If our body temperature being higher in the day keeps us awake, I would venture to guess that my son was waking up partially because his body temperature was too high as much as it was because he may or may not have been uncomfortable. The moral of the story is to keep the kids warm, but not too warm, and not too cold, either, yet another parenting magic trick!
Is 78 Degrees Too Hot for Baby to Sleep?
Yes, in my experience, 78 degrees is too hot for a baby to sleep well both in the summer and the winter. Overheating can also increase the risk of SIDS so can be unsafe. Ideally, the room temperature will be between 68 and 70 degrees. If you live in a warm climate, 72 to 74 degrees may work but you must not overdress your baby if you want them to sleep.
Is 80 Degrees Too Hot for Baby to Sleep?
Yes, again, 80 degrees is likely much too hot for your baby to sleep well. At 80 degrees, they are likely sweating through their pajamas and onto their sheets. When the sheets are wet, you can be even more uncomfortable!
Is 74 Degrees Too Hot for Baby to Sleep?
It is possible 74 degrees is comfortable enough for your baby to sleep but if they feel warm to the touch, you may want to dress them lighter, use a lighter sleep sack, or reduce the temperature of the house. At 74 degrees, it’s borderline.
One final thing to keep in mind is that in my family of four, two of us are extra sensitive to temperature but we all sleep poorly when the room temperature is TOO HOT. You might need to experiment with what the best temperature is for your particular baby since some of us run hotter than others. I hope this article will help you find the best temperature for your baby’s sleep!
19 thoughts on “Best Temperature for Sleeping Baby”
My baby wakes up constantly all night. I mean 2-3x in an hour. This is one of the reasons I’m looking into. His room is a dead zone no heat or central air make it so we use a AC in the summer and a heater in the winter.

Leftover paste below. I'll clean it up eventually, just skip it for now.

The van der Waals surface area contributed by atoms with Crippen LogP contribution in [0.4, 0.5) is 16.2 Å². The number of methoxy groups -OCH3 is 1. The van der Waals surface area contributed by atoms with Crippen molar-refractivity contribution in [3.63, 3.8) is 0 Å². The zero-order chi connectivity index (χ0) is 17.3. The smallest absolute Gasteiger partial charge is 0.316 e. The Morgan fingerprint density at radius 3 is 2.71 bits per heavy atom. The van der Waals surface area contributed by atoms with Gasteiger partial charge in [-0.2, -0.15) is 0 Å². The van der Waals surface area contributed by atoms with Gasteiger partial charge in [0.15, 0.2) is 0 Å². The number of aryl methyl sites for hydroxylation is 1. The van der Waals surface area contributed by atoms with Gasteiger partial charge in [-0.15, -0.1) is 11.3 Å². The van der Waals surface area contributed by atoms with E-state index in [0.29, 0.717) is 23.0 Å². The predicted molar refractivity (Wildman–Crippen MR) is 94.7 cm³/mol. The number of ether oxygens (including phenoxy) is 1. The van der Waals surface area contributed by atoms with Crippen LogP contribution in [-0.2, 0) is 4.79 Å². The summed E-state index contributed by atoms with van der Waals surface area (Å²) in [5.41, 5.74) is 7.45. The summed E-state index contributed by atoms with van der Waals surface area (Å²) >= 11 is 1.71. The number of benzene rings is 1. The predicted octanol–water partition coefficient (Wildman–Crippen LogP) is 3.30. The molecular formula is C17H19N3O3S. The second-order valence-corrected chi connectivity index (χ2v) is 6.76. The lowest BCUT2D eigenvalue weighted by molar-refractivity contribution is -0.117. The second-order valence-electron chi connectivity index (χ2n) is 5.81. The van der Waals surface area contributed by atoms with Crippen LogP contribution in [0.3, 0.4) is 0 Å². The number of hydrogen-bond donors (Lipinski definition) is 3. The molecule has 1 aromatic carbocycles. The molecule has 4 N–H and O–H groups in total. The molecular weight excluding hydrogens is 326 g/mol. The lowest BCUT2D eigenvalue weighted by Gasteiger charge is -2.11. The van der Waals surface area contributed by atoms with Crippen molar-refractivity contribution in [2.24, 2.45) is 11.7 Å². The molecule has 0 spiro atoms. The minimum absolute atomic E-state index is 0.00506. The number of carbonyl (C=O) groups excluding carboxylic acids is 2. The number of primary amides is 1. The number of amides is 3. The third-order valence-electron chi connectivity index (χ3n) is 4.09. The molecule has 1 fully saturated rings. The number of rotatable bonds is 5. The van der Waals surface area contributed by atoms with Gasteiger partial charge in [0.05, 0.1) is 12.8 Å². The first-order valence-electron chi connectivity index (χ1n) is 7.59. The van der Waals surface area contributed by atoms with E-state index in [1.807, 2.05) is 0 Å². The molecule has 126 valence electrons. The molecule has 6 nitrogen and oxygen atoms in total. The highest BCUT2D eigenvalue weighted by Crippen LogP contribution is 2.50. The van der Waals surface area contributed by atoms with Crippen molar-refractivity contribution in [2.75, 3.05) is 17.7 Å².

You mentioned a room feeling cold with a window AC at 72 and I find this is true. The room is freezing! But if I lower it the temp quickly goes back up to 74. I dress him in a onesie and a zippadee zip and although his body is warm his hands and feet are like ice. What do you think?
Hi @Heather – Thanks for writing and so sorry that your baby is waking SO often! The temperature may cause a little relentlessness, but it sounds like you’re doing great at working to regulate the temperature to help with his sleep. Cool hands is good, but perhaps as you mention, 74 degrees will work well for him, if his hands are icy at 72? Comfortable temperatures can vary from person to person and family to family, so do keep playing around with this! You may also want to look at other reasons for his waking, especially since he is waking so often. Have you thought about how he is falling asleep and back to sleep? This article should help:
Good luck Heather, and please contact us if you need more assistance at any time!